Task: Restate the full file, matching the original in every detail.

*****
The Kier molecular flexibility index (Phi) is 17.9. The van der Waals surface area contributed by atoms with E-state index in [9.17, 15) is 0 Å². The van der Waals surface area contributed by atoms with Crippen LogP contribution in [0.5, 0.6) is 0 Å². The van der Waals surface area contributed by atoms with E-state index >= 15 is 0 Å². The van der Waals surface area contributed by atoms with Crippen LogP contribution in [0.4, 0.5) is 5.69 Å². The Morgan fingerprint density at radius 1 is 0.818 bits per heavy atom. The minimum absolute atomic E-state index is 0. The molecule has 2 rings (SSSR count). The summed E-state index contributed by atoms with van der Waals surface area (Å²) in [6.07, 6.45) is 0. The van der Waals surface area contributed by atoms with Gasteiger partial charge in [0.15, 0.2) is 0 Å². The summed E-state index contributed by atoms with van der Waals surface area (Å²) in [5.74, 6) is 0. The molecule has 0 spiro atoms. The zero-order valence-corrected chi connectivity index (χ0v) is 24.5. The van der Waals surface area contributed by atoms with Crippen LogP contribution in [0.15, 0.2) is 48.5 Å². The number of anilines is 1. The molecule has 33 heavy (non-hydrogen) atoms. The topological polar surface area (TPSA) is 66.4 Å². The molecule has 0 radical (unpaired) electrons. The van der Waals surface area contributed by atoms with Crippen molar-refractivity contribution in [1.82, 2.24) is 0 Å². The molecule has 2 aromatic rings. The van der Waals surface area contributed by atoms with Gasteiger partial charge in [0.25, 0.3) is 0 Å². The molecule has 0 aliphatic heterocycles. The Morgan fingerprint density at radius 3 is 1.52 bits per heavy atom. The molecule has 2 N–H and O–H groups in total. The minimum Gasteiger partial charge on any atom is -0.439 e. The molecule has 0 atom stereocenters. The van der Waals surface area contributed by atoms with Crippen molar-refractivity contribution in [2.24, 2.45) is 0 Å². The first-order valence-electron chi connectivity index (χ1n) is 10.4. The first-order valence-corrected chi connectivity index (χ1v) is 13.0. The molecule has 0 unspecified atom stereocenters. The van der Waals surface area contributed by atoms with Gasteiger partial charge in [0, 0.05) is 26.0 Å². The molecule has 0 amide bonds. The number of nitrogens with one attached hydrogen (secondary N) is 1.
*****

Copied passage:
The Kier molecular flexibility index (Phi) is 17.9. The van der Waals surface area contributed by atoms with E-state index in [9.17, 15) is 0 Å². The van der Waals surface area contributed by atoms with Crippen LogP contribution in [0.5, 0.6) is 0 Å². The van der Waals surface area contributed by atoms with E-state index >= 15 is 0 Å². The van der Waals surface area contributed by atoms with Crippen LogP contribution in [0.4, 0.5) is 5.69 Å². The Morgan fingerprint density at radius 1 is 0.818 bits per heavy atom. The minimum absolute atomic E-state index is 0. The molecule has 2 rings (SSSR count). The summed E-state index contributed by atoms with van der Waals surface area (Å²) in [6.07, 6.45) is 0. The van der Waals surface area contributed by atoms with Gasteiger partial charge in [0.15, 0.2) is 0 Å². The summed E-state index contributed by atoms with van der Waals surface area (Å²) in [5.74, 6) is 0. The molecule has 0 spiro atoms. The zero-order valence-corrected chi connectivity index (χ0v) is 24.5. The van der Waals surface area contributed by atoms with Crippen LogP contribution in [0.15, 0.2) is 48.5 Å². The number of anilines is 1. The molecule has 33 heavy (non-hydrogen) atoms. The topological polar surface area (TPSA) is 66.4 Å². The molecule has 0 radical (unpaired) electrons. The van der Waals surface area contributed by atoms with Crippen molar-refractivity contribution in [1.82, 2.24) is 0 Å². The molecule has 2 aromatic rings. The van der Waals surface area contributed by atoms with Gasteiger partial charge in [0.25, 0.3) is 0 Å². The molecule has 0 aliphatic heterocycles. The Morgan fingerprint density at radius 3 is 1.52 bits per heavy atom. The molecule has 2 N–H and O–H groups in total. The minimum Gasteiger partial charge on any atom is -0.439 e. The molecule has 0 atom stereocenters. The van der Waals surface area contributed by atoms with Crippen molar-refractivity contribution in [2.24, 2.45) is 0 Å². The first-order valence-electron chi connectivity index (χ1n) is 10.4. The first-order valence-corrected chi connectivity index (χ1v) is 13.0. The molecule has 0 unspecified atom stereocenters. The van der Waals surface area contributed by atoms with Gasteiger partial charge in [0, 0.05) is 26.0 Å². The molecule has 0 amide bonds. The number of nitrogens with one attached hydrogen (secondary N) is 1.